With a little over 3 weeks left before the start of the race it's too late to get your training into high gear but you can certainly use the taper period to think carefully about your gear.
Have you observed how readily people become clansmen? I've seen guys get themselves a road bike and before you know it they are sporting shiny hairless legs. Some guys are bold enough to admit they like the idea of shaved legs and buying a bike was the price of an excuse. Others justify the move for the benefits of having hairless legs—easier for massages, easier wound care and they can ride faster. It would save so much time if they just admitted that it's nothing more than the outward sign of having joined the road clan.
In the same vein mountain bikers are quick to add a Camelbak to their weekend rides. Endurance riders know that a backpack is no longer a good enough differentiator so a wobble bag is now the all important symbol of belonging.
Endurance racing, which is distinct from bike packing, is a relatively new race discipline and the range of equipment available is developing all the time. We have aero bars, wobble bags, feed bags, frame bags and an array of fixtures and fittings that allow us to carry more water bottles particularly on full suspension bikes which don't have many hard points for attaching extras.
While it's cool to have all the extras my problem is that too often people bling their bikes and then decide what they are going to put where.
A better starting point is to ask, "What do I need for this event?"
When you race the Freedom Challenge or the Munga you have a list of mandatory equipment that you have to take. While you might not use it all it is there to keep you alive should you get caught in the worst possible weather. The Freedom Challenge is in the middle of winter and the duration of the race is beyond the reach of reliable long term forecasts. You take a lot because you need to deal with a lot.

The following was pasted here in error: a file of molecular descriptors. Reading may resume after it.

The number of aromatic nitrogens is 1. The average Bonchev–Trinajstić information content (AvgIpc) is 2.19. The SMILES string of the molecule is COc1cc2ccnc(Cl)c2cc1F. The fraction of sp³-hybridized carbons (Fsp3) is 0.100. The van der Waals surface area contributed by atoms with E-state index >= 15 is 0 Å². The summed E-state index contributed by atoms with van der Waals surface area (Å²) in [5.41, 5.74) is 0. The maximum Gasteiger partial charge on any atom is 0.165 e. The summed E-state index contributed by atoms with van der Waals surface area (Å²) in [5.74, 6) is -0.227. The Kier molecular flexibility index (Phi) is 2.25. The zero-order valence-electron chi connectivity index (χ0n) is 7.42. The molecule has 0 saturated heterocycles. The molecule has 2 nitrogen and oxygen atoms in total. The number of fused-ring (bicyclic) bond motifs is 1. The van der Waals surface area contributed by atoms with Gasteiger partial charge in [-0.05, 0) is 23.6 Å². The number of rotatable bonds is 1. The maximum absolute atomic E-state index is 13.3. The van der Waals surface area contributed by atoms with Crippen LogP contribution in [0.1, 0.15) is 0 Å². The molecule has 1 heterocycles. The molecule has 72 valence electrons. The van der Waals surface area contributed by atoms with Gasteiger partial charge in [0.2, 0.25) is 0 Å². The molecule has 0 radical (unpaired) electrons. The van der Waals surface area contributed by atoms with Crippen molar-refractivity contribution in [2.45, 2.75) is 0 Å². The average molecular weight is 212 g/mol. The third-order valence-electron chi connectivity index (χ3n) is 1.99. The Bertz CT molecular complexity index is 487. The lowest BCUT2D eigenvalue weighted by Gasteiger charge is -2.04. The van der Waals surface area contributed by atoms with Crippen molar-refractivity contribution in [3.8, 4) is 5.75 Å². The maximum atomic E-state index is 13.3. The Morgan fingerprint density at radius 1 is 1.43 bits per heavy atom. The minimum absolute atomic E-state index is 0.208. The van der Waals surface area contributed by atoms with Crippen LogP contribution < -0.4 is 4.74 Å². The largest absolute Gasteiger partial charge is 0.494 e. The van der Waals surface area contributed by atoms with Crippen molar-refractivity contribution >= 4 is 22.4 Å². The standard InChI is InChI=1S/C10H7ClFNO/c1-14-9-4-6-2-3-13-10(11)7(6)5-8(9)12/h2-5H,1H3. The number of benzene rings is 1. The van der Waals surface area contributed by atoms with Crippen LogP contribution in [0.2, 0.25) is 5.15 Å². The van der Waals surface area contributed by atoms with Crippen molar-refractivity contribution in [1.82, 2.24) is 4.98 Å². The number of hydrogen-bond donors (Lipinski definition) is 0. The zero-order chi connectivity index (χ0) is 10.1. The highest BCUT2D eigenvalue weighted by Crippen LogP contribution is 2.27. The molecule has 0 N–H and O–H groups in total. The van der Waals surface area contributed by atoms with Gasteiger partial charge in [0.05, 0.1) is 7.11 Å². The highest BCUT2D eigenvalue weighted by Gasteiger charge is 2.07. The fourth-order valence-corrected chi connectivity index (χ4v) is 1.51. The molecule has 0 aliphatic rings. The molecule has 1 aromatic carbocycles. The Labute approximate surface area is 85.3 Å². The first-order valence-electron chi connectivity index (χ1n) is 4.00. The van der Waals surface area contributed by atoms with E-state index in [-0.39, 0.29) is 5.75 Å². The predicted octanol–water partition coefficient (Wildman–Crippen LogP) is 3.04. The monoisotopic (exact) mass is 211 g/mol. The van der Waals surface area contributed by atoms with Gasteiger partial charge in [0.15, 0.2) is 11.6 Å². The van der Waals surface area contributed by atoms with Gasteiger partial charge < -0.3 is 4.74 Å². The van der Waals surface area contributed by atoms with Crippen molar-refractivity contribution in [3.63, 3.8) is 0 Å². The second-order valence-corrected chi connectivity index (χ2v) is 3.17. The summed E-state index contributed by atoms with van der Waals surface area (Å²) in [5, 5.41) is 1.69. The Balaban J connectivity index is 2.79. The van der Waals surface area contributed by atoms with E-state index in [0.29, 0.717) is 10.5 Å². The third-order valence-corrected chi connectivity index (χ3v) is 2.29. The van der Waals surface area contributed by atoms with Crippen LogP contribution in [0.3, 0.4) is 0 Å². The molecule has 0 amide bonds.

The Munga is in the middle of summer and 5 day forecasts are easy to come by. It's a given that it's going to be hellishly hot which makes the requirement to carry a minimum of 2.5 litres a sensible option. It's worth noting that the average temperature on any day of the Munga is sufficient to cancel a stage of the Cape Epic. But it might also get cold—Sutherland is an interesting place.
For the last few years I've had a look at the weather forecast and chosen clothing and equipment to suit. I choose not to have anything on my back as it'll make me too hot and managing heat is paramount. Once I've taken care of the compulsory equipment I just need to take care of extras. For the last 2 years my extras, apart from charging equipment, aero bars and basic bike spares, has been a windshell. With that I can tolerate temperatures down to single digits. As I don't plan on stopping anywhere long enough to change riding kit I have all the clothes I need on my body in the start chute.
I'm not suggesting that everyone needs to take such a minimalistic approach but do have a critical look at your equipment—bike bling, clothing and spares—and ask yourself if you need to personally courier that unneeded piece of equipment all the way to the Cape. I've seen guys with an array of cool things on their bikes but just because you have a fancy gadget it doesn't mean it needs to go along for the ride.
I like to keep it all very simple—the less you have the less there is to think about.